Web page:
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Supreme Court case tests limits of time off to care for sick relatives

Associated Press

WASHINGTON — Congress overstepped its bounds when it extended a guaranteed 12 weeks of family leave to state employees, the Supreme Court was told Wednesday, in a Nevada case testing the protections of a widely used law aimed at easing work and family conflicts.

The court could use the case to extend a line of states’ rights rulings that tipped the balance of power from Congress to state governments, or it could mark a detour from that legal path.

At issue is Congress’ power to impose the leave requirement on state governments and the power of state government workers to sue if they think their leave rights were violated.

The case began as a straightforward claim that Nevada welfare office employee William Hibbs deserved time off from his job with the state welfare office to care for his ailing wife.

Hibbs wants to sue the state, which fired him in a dispute over how much leave he could take. Nevada claims it is immune from Hibbs’s lawsuit under the Constitution’s guarantee of state sovereignty.

In passing the Family and Medical Leave Act in 1993, Congress said it was acting in part to stop discrimination against both women and men. Women had suffered discrimination because of assumptions they would shoulder most of the care for children or ailing relatives, and men had suffered discrimination because they were presumed not to need time off to perform the same care, Congress reasoned.

The law applies to all workers — the nearly 5 million people employed by state governments and the many million more who work for private companies. The Bush administration is defending the law, which it says is needed to knock down the assumption that women will provide most family care.

But the state of Nevada claimed there was no record of such sex discrimination on the part of state governments, and Congress could not arbitrarily subject states to lawsuits over denied leave.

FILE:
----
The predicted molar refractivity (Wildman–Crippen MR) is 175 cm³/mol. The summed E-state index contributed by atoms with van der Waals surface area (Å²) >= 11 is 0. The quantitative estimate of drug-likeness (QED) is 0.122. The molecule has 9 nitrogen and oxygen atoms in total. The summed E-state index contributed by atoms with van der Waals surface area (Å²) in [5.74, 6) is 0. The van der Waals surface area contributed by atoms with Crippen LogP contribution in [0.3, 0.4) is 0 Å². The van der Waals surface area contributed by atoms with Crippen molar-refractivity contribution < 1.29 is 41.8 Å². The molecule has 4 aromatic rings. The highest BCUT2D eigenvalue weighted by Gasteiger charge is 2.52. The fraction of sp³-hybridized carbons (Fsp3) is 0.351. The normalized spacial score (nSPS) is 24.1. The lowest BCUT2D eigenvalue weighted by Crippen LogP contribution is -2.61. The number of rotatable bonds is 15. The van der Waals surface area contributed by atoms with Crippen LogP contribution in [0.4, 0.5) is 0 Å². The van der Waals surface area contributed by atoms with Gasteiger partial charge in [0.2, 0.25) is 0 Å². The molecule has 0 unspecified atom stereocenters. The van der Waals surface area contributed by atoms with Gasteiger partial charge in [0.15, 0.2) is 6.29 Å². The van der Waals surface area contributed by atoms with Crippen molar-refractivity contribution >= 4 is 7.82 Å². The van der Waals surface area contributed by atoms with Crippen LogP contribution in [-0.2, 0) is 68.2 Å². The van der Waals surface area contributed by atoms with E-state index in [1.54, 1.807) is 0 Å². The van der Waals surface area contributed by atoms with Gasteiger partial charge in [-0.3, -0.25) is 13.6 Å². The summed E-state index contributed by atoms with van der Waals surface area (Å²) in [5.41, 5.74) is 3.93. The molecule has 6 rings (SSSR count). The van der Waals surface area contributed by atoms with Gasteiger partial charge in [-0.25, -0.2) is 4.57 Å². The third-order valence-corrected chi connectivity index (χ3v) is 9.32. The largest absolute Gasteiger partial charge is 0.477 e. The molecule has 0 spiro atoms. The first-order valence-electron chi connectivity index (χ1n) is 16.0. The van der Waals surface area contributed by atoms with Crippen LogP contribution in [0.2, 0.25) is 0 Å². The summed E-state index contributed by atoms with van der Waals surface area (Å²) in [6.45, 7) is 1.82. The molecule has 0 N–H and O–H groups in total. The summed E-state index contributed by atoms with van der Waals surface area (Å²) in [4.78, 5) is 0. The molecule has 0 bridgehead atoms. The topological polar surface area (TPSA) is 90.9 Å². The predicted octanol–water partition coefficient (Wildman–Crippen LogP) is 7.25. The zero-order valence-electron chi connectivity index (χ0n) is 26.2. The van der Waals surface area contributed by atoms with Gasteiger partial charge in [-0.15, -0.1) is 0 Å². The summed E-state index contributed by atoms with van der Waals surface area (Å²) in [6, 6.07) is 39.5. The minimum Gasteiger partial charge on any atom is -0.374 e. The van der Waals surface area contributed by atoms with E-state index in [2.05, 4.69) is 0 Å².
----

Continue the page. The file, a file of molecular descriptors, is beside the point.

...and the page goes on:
“It is not fair to assume that state managers discriminated based on some stereotype,” Nevada Assistant Attorney General Paul Taggart said during oral arguments at the high court.

In a series of “states’ rights” cases, a narrow 5-4 majority of the high court has ruled Congress overstepped its authority in passing various civil rights and safety laws.

If the court follows its recent example, it could narrow the scope of the Family and Medical Leave Act, which allows up to 12 weeks of unpaid leave for the birth or adoption of a child or to tend to a personal or family illness.

“It’s not fair,” Hibbs said in an interview this week. “The state is constantly claiming and talking about sovereign immunity, but nobody’s done anything about my rights.”

The San Francisco-based 9th U.S. Circuit Court of Appeals found that Congress had a valid interest in trying to correct sex discrimination, and thus Hibbs could sue to enforce his rights under the law.

Other federal appeals courts have ruled state employees could not sue.

Women’s’ rights and labor groups are lined up to support Hibbs and the family leave law, while 13 other states and some conservative legal groups are supporting Nevada.

The case is similar to one the court decided two years ago, in which state workers were forbidden to use a federal disability rights law to sue their employers for money damages for on-the-job discrimination.

In both cases, states claimed immunity from such lawsuits under the Constitution and said Congress had not justified reasons to override that immunity when it passed national laws.

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